John Sebastian's First Solo Album Improves With Age (Amended to clarify was cut from tape and is AAA)

Simon split from Garfunkel, Buffalo Springfield broke up. So did The Youngbloods, The Lovin' Spoonful and of course The Beatles. Yes, many '60s groups remained together, like The Rolling Stones and The Grateful Dead, but as the tumultuous '60s came to a close, others fragmented with leaders going solo.

Sensing a trend, the always on top of the situation Reprise Records signed Neil Young, Jesse Colin Young (original name, Perry Miller, born in Queens, NY) and John Sebastian. Young even got his own label: Raccoon Records, but sadly, the distinctive promise of The Youngbloods never fully materialized and Jesse Colin Young's later output, while still sturdy, faded from view.

John Sebastian's Reprise debut, released in 1970 two years after he split from The Lovin' Spoonful, was his solo recording career peak, boosted by his unplanned, spontaneous Woodstock appearance, though this album was recorded in 1968. The release was delayed with his former label MGM (Kama-Sutra) and Reprise in a legal war over release rights. It was actually released for a short time on MGM but the delay worked to Sebastian's benefit when he appeared at Woodstock and a photo showing him singing to the throng was included in the gatefold packaging.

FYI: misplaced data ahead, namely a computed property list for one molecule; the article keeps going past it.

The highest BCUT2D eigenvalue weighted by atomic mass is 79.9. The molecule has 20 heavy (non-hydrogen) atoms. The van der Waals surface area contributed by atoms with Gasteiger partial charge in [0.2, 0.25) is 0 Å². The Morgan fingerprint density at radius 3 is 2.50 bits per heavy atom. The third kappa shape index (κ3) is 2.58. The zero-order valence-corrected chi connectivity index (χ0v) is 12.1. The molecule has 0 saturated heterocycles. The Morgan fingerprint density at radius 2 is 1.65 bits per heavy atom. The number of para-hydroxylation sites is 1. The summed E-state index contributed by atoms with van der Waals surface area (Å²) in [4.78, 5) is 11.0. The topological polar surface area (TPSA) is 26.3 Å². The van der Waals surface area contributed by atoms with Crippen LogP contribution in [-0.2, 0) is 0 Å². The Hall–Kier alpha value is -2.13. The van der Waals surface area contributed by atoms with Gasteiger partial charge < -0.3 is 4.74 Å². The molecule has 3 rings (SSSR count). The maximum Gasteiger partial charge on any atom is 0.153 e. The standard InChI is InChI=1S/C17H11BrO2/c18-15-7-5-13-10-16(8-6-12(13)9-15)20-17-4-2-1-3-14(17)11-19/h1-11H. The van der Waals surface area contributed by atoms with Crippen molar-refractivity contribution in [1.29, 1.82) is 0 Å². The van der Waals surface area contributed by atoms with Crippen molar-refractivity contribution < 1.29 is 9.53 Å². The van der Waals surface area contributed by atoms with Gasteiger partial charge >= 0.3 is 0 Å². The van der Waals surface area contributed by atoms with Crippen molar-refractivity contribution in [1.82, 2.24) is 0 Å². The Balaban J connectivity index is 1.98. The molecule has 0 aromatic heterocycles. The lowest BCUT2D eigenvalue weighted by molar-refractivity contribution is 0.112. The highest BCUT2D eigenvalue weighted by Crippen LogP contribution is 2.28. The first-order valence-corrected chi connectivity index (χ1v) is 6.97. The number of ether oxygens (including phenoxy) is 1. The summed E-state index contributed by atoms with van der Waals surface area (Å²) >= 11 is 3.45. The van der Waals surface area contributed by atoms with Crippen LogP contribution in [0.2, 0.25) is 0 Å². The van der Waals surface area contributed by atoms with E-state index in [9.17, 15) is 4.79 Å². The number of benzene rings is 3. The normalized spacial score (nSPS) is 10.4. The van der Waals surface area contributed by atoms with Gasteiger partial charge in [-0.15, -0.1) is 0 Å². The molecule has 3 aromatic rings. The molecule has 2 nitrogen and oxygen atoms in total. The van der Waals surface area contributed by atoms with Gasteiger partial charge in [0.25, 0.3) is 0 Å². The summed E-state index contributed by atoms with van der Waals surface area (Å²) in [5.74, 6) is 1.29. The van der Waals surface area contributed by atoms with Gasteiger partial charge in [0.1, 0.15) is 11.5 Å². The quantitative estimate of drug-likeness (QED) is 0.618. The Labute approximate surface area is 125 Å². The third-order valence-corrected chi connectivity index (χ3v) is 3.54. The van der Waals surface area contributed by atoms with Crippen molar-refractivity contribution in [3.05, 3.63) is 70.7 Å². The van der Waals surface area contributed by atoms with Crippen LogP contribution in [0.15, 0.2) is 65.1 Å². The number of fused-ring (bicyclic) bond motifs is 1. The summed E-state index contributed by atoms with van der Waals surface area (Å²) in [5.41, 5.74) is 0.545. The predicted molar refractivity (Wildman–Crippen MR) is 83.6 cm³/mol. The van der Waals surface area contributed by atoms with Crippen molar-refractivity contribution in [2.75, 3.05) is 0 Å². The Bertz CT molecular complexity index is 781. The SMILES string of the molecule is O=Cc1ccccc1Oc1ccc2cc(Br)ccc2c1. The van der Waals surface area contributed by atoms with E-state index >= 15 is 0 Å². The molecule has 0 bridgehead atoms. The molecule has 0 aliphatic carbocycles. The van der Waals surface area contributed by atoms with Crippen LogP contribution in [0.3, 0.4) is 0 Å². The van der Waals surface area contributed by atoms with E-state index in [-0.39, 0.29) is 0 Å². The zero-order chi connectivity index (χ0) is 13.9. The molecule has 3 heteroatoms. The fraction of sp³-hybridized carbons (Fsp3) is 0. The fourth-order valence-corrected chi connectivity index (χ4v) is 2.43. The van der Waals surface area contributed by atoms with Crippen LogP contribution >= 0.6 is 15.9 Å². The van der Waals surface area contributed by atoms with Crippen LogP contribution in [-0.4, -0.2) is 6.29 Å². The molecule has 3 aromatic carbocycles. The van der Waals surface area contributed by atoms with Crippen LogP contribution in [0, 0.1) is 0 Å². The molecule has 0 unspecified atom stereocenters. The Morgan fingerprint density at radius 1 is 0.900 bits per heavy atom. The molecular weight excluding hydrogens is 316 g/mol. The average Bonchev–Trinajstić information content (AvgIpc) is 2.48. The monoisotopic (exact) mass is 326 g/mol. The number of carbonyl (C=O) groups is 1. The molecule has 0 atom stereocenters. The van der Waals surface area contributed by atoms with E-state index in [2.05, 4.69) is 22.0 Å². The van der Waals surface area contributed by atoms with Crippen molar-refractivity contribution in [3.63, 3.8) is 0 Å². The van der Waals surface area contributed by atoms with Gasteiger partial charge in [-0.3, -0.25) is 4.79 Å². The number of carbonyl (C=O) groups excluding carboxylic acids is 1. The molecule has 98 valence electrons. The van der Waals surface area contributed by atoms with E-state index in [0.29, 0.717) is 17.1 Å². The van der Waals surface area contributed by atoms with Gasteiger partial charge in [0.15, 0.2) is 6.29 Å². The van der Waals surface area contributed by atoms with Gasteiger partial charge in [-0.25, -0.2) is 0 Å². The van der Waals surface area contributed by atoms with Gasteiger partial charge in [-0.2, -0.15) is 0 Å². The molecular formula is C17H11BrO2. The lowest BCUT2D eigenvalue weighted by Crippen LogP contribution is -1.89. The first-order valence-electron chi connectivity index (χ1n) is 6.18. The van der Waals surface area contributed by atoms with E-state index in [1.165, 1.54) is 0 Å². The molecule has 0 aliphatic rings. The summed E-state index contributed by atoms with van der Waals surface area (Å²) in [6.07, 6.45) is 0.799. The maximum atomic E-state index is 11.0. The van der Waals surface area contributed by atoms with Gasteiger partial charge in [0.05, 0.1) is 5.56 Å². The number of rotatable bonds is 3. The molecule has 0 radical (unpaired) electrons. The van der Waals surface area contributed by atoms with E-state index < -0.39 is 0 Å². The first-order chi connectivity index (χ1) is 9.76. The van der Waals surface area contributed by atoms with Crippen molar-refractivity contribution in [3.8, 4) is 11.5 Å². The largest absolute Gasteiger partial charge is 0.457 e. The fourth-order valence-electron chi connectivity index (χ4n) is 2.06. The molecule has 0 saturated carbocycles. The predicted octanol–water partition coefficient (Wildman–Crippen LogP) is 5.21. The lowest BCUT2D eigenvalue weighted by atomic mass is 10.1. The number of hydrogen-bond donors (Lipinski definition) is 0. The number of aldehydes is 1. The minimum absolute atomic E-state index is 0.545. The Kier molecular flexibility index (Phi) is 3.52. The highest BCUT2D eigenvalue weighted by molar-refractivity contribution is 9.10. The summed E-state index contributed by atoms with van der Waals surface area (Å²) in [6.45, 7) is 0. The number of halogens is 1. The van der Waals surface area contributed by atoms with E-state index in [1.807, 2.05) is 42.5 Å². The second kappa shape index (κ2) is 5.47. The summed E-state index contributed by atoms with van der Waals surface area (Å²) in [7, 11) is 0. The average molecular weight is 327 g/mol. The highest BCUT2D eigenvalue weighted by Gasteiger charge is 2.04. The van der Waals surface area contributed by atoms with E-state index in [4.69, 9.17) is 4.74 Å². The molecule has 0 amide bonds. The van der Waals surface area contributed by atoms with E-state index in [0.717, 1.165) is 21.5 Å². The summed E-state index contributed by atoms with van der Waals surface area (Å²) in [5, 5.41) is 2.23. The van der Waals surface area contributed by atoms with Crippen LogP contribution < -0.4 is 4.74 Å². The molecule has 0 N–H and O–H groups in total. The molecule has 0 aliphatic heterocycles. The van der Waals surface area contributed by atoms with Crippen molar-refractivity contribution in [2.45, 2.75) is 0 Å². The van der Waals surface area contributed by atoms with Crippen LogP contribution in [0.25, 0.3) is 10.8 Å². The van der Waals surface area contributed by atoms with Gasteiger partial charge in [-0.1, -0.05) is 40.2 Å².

The album reached #20, which while a pretty good showing, didn't pack the musical or hit-making punch of "Summer in the City", "Do You Believe In Magic" and the other Lovin' Spoonful hits that to this day resonate deeply with boomers (and others).

Sebastian without the goofball guitarist Zal Yanovsky let his sentimental side dominate his songwriting much like McCartney's poppy softness overwhelmed without Lennon's acidity. So when this album was released in 1970 as things in the "flower power" culture seemed to be heading south, it sounded a tad mawkish. No wonder it sat on my shelf rarely played for almost 50 years! Though when I pulled it out to compare to this reissue and played it first, all of its considerable musical and lyrical goodness and especially its unabashed sincerity returned in fine focus.

Some of the songs like "She's a Lady" and "You're a Big Boy Now" are under-appreciated classics and others like "The Room Nobody Lives In" and "How Have You Been" that felt in 1970 unbearably sentimental now provide a welcome balm in today's razor wire world. The small gesture of a turtle saved from the Long Island Expressway seems larger and more generous today.

Then there's the superb musicianship including guest turns by Stephen Still, Graham Nash, Buddy Emmons Harvey Brooks, Dallas Taylor, Buzzy Linhart and others, as well as superb production by Paul Rothchild the former Elektra producer who'd by then gone independent and arrangements by Paul Harris (who has impressive arranging credits and later was a member of Stills' band Manassas) that enchant after repeated plays. "Rainbows All Over Your Blues" with Emmons on psychedelic pedal steel is guaranteed to pick you up.